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September 30, 2006

Farmers' Market Haul - 9/30/2006

I've been going faithfully to the Willow Glen farmers' market every Saturday morning, but not so faithful about blogging it. Bad food blogger. The market standouts have definitely been the Green Zebra tomatoes, the salad greens from Happy Boy Farms, and many lovely varieties of cauliflower.

Alas, Happy Boy Farms was not at today's market. I suspect that with winter fast approaching, there may not be as many salad greens to bring to market as there once were.

Last weekend, I scored some orange cauliflower. I made this recipe, which was pretty good, though when I make it again, I'm going to use lemon juice instead of red wine vinegar. I think it would go better with the flavor of the cauliflower.

Alas, Mr. Spaceling has not been impressed by cauliflower. It's okay - it leaves more for me.

Today, the farmer from whom I bought the orange cauliflower had purple cauliflower. Purple! This has got to be one of the most beautiful vegetables ever - it is a deep, velvety, purple. It is gorgeous. So, of course, I had to take some home.

"You should see the purple cauliflower I got from the farmers' market!" I said to Mr. Spaceling. "It's the prettiest vegetable ever."

"I don't have to eat it, do I?" said Mr. Spaceling.

I assured him that he didn't. That cauliflower is all mine!

Along with my purple cauliflower, I also got...

A smaller haul today than many - we currently have quite a bit of fruit in the house, so I passed up the late peaches and the early apples that were on offer. I think I may have finally eaten my fill of Green Zebra tomatoes for a while, bizarre as that may seem. (My favorite thing to do with Green Zebra tomatoes - spread a nice pumpernickel bread with lowfat yogurt cheese, layering the Green Zebra tomato slices on top, and sprinkling with a bit of salt and lots of freshly ground pepper. Yum.)

Yogurt cheese, by the way, is plain yogurt that has been drained until it's thick and spreadable. It probably merits a post of its own. I've been using it as a tangier (and lower fat) alternative to cream cheese.

Posted by spaceling at 07:43 PM | TrackBack

September 24, 2006

Arugula and Pear Salad with Roast Chicken

I threw this salad together as a quickie dinner. I used a store-bought rotisserie chicken to keep it quick and easy, though any type of cooked chicken would be fine as long as the spicing doesn't clash with the salad.


For the salad:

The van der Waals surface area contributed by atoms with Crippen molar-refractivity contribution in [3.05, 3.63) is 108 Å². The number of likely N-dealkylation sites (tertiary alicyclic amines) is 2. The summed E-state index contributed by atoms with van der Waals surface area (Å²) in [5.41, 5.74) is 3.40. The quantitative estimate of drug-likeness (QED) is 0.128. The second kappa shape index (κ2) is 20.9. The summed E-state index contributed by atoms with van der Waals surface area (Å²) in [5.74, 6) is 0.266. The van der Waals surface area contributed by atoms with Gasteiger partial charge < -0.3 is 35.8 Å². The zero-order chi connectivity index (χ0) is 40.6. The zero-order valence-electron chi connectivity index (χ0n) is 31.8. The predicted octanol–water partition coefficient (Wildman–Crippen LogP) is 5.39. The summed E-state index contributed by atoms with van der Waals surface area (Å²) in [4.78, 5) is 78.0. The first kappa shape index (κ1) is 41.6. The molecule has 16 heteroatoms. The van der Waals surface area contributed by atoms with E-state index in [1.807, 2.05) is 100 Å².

For the dressing:

The dressing is not exactly rocket science. (Oh, ha, ha - rocket science!)* You could substitute your favorite vinaigrette recipe or even bottled dressing. Just try to go for something that tastes vaguely French.

The Steps

  1. Heat a small skillet over medium heat. Add the walnuts, and cook, stirring occasionally, until the walnuts start to smell toasty. (About 5 minutes or so. This does make a noticeable difference in the flavor of the walnuts, so it's worth doing.) Let the walnuts cool a bit.
  2. While the walnuts are cooling, make the dressing - whisk the olive oil, vinegar, Dijon mustard, and tarragon together in a small bowl until combine.
  3. Toss the arugula, pear slices, walnuts, tomatoes, and blue cheese in a large bowl with a few spoonfuls of the dressing. Taste a leaf, and add salt, pepper, or extra dressing as needed.
  4. Dish out the salad into plates or bowls, and arrange slices of roasted chicken on top.

I loved the combination of flavors in this salad, and particularly loved the combination of pears and blue cheese. Mr. Spaceling picked out all the pears and walnuts and ate them separately, as a kind of dessert course.

* In the UK, arugula is commonly referred to as "rocket" (from the French "roquette"). When I was in Scotland, I ate it as often as possible, just for the sheer pleasure of being able to order a "rocket salad". (Well, also because it was good.) "Arugula" derives from the Italian name for the plant.

Posted by spaceling at 12:22 PM | TrackBack

A Perfect Day for Sablefish

The other day, I was at the supermarket, and stopped by the fish counter to see if there was anything new and interesting. There was: a large sign proclaimed "Catch of the Day! Locally caught black cod!". Said black cod was actually labelled "butterfish" inside the fish case. And the fish is really most properly called "sablefish", since there are other fish called butterfish, and it isn't a cod. Whatever you call it, I bought some and brought it home.